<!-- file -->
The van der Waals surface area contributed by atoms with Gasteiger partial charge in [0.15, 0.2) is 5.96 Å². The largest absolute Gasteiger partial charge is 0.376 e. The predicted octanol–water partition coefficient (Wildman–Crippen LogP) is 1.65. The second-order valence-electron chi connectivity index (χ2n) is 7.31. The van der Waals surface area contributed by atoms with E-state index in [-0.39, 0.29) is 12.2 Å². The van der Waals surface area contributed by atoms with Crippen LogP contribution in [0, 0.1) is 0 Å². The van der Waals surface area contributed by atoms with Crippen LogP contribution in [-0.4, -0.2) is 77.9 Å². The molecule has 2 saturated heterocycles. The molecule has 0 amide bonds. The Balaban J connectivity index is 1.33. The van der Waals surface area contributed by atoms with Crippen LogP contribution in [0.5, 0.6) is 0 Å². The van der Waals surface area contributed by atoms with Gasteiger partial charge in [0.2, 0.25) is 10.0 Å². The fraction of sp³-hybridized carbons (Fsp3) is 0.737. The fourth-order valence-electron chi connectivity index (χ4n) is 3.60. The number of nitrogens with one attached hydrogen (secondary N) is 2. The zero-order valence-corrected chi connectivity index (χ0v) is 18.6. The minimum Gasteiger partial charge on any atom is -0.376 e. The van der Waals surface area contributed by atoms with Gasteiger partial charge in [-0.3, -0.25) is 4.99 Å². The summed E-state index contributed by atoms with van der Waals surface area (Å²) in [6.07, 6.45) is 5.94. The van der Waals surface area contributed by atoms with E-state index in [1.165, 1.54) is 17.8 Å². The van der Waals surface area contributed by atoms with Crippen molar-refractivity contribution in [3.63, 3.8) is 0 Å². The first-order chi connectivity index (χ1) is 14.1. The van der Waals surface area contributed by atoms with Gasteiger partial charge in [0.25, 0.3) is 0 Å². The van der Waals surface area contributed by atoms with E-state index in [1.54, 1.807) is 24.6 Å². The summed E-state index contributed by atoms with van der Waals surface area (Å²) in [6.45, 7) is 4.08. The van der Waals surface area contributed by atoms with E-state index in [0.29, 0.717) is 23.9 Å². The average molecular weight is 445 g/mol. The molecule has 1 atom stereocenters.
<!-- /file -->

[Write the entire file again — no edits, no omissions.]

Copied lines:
The van der Waals surface area contributed by atoms with Gasteiger partial charge in [0.15, 0.2) is 5.96 Å². The largest absolute Gasteiger partial charge is 0.376 e. The predicted octanol–water partition coefficient (Wildman–Crippen LogP) is 1.65. The second-order valence-electron chi connectivity index (χ2n) is 7.31. The van der Waals surface area contributed by atoms with E-state index in [-0.39, 0.29) is 12.2 Å². The van der Waals surface area contributed by atoms with Crippen LogP contribution in [0, 0.1) is 0 Å². The van der Waals surface area contributed by atoms with Crippen LogP contribution in [-0.4, -0.2) is 77.9 Å². The molecule has 2 saturated heterocycles. The molecule has 0 amide bonds. The Balaban J connectivity index is 1.33. The van der Waals surface area contributed by atoms with Crippen LogP contribution in [0.5, 0.6) is 0 Å². The van der Waals surface area contributed by atoms with Gasteiger partial charge in [0.2, 0.25) is 10.0 Å². The fraction of sp³-hybridized carbons (Fsp3) is 0.737. The fourth-order valence-electron chi connectivity index (χ4n) is 3.60. The number of nitrogens with one attached hydrogen (secondary N) is 2. The zero-order valence-corrected chi connectivity index (χ0v) is 18.6. The minimum Gasteiger partial charge on any atom is -0.376 e. The van der Waals surface area contributed by atoms with Gasteiger partial charge in [-0.3, -0.25) is 4.99 Å². The summed E-state index contributed by atoms with van der Waals surface area (Å²) in [6.07, 6.45) is 5.94. The van der Waals surface area contributed by atoms with E-state index in [1.165, 1.54) is 17.8 Å². The van der Waals surface area contributed by atoms with Crippen molar-refractivity contribution in [3.63, 3.8) is 0 Å². The first-order chi connectivity index (χ1) is 14.1. The van der Waals surface area contributed by atoms with Gasteiger partial charge in [0.25, 0.3) is 0 Å². The van der Waals surface area contributed by atoms with E-state index in [1.54, 1.807) is 24.6 Å². The summed E-state index contributed by atoms with van der Waals surface area (Å²) in [6.45, 7) is 4.08. The van der Waals surface area contributed by atoms with E-state index in [0.29, 0.717) is 23.9 Å². The average molecular weight is 445 g/mol. The molecule has 1 atom stereocenters.